Night Shift does a reasonable job of explaining Twilight's grim cynicism, but where it falls short is in its portrayals of Equestria at large. JawJoe paints a very bleak picture of Equestria generally, and there is not a single major or minor character here who doesn't have a tortured past, deep-seated self-loathing, serious emotional baggage, a history of physical and/or emotional violence, or all of the above. Even the most "lighthearted" of characters, such as eternal drag-along (and vampire) Vinyl Scratch, are saddled with plenty of guilt, heavy-hanging deeds, and most of all, cynicism.
In fact, "cynical" is perhaps the best word to describe this story. Every single character in it shows a tremendous amount of world-weary, jaundiced pessimism towards... pretty much everything, really. For any individual character, this works; again, Twilight's given a perfectly good reason for acting the way she does. But when this extends to literally every character in a large cast, then the constant bleakness not only becomes wearying, but also draws an uncomfortably clear distinction between this story and the setting it's nominally making use of. Simply put, this doesn't feel like Equestria after a while.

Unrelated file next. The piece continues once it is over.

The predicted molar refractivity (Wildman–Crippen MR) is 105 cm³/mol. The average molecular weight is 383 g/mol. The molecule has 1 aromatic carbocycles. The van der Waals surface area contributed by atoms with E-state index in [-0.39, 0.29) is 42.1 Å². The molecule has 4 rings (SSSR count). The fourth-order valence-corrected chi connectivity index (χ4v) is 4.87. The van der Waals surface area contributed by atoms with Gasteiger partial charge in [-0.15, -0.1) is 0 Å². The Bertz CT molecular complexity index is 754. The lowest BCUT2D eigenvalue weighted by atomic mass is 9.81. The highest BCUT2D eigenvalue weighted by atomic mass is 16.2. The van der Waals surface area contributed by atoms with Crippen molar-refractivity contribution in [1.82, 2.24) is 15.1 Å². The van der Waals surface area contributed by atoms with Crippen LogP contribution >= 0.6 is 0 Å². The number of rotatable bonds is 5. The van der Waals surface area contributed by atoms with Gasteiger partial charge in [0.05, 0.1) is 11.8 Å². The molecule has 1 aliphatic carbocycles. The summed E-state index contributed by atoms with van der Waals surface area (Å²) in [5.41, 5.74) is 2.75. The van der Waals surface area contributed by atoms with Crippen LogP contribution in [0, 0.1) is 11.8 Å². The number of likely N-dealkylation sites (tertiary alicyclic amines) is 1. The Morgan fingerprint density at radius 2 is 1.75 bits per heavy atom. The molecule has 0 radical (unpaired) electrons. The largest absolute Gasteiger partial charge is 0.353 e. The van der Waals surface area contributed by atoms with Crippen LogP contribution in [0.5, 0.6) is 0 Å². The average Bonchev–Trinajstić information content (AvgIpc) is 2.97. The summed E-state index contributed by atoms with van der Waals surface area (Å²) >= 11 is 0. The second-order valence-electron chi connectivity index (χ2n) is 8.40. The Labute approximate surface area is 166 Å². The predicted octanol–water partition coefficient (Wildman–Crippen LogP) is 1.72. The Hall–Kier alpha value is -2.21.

That's a shame, because there are a lot of things here that worked individually. Trixie's role in the story adds a pleasant level of snark to an already-interesting arc (although she ultimately succumbs to the fic's need for everyone to have a tragic, grim history), for example, and in fact almost all of the individual arcs are well-paced and interesting. The notable exception is a, for lack of a better term, dream sequence which drags on through fully a fifth of the fic's verbiage; despite having lots of important character stuff, I felt pretty strongly that 1) the same could have been expressed in half the words without any loss due to compression, and 2) the sheer length of that sequence dramatically bogged down what was, otherwise, a story which made good use of alternating action and building tension.